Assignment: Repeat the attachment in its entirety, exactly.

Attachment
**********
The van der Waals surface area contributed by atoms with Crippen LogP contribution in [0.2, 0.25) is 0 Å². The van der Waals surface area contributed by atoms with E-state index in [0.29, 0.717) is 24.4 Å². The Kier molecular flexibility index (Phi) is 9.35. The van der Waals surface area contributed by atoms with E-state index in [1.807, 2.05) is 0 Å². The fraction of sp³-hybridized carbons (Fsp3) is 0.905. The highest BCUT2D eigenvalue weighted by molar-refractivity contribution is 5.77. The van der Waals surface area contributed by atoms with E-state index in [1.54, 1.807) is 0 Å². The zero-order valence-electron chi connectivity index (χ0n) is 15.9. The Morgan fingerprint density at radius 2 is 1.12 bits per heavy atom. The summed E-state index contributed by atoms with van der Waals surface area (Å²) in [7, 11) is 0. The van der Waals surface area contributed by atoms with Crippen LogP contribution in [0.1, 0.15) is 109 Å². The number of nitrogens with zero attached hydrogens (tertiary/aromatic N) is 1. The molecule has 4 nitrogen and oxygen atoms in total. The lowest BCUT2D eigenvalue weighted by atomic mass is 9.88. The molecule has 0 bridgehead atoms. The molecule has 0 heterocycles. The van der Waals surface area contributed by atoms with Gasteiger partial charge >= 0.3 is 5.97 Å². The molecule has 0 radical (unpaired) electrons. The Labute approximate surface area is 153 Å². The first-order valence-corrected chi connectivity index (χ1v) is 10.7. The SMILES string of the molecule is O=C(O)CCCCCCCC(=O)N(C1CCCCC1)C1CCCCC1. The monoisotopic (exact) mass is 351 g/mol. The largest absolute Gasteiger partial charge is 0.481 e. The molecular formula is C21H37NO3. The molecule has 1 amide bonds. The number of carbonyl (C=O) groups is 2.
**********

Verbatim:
The van der Waals surface area contributed by atoms with Crippen LogP contribution in [0.2, 0.25) is 0 Å². The van der Waals surface area contributed by atoms with E-state index in [0.29, 0.717) is 24.4 Å². The Kier molecular flexibility index (Phi) is 9.35. The van der Waals surface area contributed by atoms with E-state index in [1.807, 2.05) is 0 Å². The fraction of sp³-hybridized carbons (Fsp3) is 0.905. The highest BCUT2D eigenvalue weighted by molar-refractivity contribution is 5.77. The van der Waals surface area contributed by atoms with E-state index in [1.54, 1.807) is 0 Å². The zero-order valence-electron chi connectivity index (χ0n) is 15.9. The Morgan fingerprint density at radius 2 is 1.12 bits per heavy atom. The summed E-state index contributed by atoms with van der Waals surface area (Å²) in [7, 11) is 0. The van der Waals surface area contributed by atoms with Crippen LogP contribution in [0.1, 0.15) is 109 Å². The number of nitrogens with zero attached hydrogens (tertiary/aromatic N) is 1. The molecule has 4 nitrogen and oxygen atoms in total. The lowest BCUT2D eigenvalue weighted by atomic mass is 9.88. The molecule has 0 bridgehead atoms. The molecule has 0 heterocycles. The van der Waals surface area contributed by atoms with Gasteiger partial charge >= 0.3 is 5.97 Å². The molecule has 0 radical (unpaired) electrons. The Labute approximate surface area is 153 Å². The first-order valence-corrected chi connectivity index (χ1v) is 10.7. The SMILES string of the molecule is O=C(O)CCCCCCCC(=O)N(C1CCCCC1)C1CCCCC1. The monoisotopic (exact) mass is 351 g/mol. The largest absolute Gasteiger partial charge is 0.481 e. The molecular formula is C21H37NO3. The molecule has 1 amide bonds. The number of carbonyl (C=O) groups is 2.